EGON SCHIELE (1890-1918)
EGON SCHIELE (1890-1918)
EGON SCHIELE (1890-1918)
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EGON SCHIELE (1890-1918)
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This lot has been imported from outside of the UK … Read more PROPERTY FROM A DISTINGUISHED PRIVATE COLLECTION
EGON SCHIELE (1890-1918)

Liegender Akt

EGON SCHIELE (1890-1918)
Liegender Akt
pencil on paper
16 1⁄8 x 8 1⁄4 in. (41 x 21 cm.)
Drawn in 1911
Galerie Würthle, Vienna.
Private collection, by whom acquired from the above in the 1920s, and thence by descent; Christie's, London, 5 February 2008, lot 554.
Acquired at the above sale by the present owner.
J. Kallir, Egon Schiele: The Complete Works, London, 1990, no. 882, p. 448 (illustrated).
Special notice
This lot has been imported from outside of the UK for sale and placed under the Temporary Admission regime. Import VAT is payable at 5% on the hammer price. VAT at 20% will be added to the buyer’s premium but will not be shown separately on our invoice. Christie’s has a direct financial interest in this lot. Christie’s has guaranteed to the seller that whatever the outcome of the auction, the seller will receive a minimum sale price for the work. This is known as a minimum price guarantee.

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Lot Essay

Drawn in 1911, Liegender Akt (Reclining Nude) belongs to an exhilarating, exploratory period in Egon Schiele’s œuvre. Depicted using a near-single line, this elegant study of a young woman reclining with seductive eyes and soft, parted lips, celebrates the artist’s unrivalled ability as a draughtsman.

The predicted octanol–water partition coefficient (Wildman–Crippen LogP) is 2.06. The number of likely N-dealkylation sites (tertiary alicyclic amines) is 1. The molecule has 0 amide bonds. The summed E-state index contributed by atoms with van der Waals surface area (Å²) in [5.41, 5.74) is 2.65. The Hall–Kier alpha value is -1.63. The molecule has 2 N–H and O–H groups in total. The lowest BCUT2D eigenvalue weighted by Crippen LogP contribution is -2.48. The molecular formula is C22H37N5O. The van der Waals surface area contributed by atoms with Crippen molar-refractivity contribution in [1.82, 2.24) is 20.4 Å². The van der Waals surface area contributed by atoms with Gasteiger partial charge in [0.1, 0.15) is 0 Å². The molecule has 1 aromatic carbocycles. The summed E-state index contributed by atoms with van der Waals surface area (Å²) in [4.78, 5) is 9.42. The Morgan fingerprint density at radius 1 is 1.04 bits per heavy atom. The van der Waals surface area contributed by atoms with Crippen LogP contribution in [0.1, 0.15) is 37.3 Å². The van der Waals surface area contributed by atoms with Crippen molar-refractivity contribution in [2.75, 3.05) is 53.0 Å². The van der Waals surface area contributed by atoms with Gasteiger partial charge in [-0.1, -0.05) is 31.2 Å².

After leaving the Vienna Academy of Fine Arts in 1909, Schiele quickly gained the freedom to explore his unique voice. In opening himself to a newfound range of artistic influences, he challenged convention and, eschewing the conservative codes of 19th Century society, embarked on a period of dynamic growth. Much like Modigliani and Picasso, he developed great confidence in his ability as an artist, reaching early maturity. Thus, in 1910, at barely 20 years of age, Schiele began an earnest exploration of the human figure, and, in particular, of the nude figure, as a central motif— an exploration which would come to define his career until his premature death of Spanish flu in 1918.

In taking young women as his preferred subject — and in particular, the poorer women of Vienna who were pleased to pose for smaller sums — every sinuous curve, every rise and fall of the flesh, became a vehicle through which Schiele could explore and refine the expressive quality of his line. Indeed, it is as a result of this relentless pursuit of the essential purity of form that the artist delighted in the subtle contrast between soft, graceful breasts and sharp, jagged elbows and shoulders, so carefully depicted in the present lot.

Although Liegender Akt certainly evidences Schiele's ability to capture the expressive power of a single line, as Jane Kallir notes, it is in these 1911 works that for the first time the artist's “lines become especially intense around areas of key emotional significance” (J. Kallir, Egon Schiele, The Complete Works, New York, 1998, p. 433). As a result, special attention here is given to the eyes and mouth, which are softly shaded to enhance their visual and emotive impact.

As Kallir explains, in Schiele’s work of this period “distinct faces are recognisable but few are identifiable” (Ibid, p. 433), and although the identity of the present sitter remains unknown, her arresting features are captured across a series of studies including the reclining figure in Zwei liegende Akte (Kallir no. 884) in the collection of the Metropolitan Museum of Art. Similar features are also visible in Nacktes Mädchen mit ausgestreckten Armen (Kallir no. 778) in the Museo Nacional Thyssen-Bornemisza.

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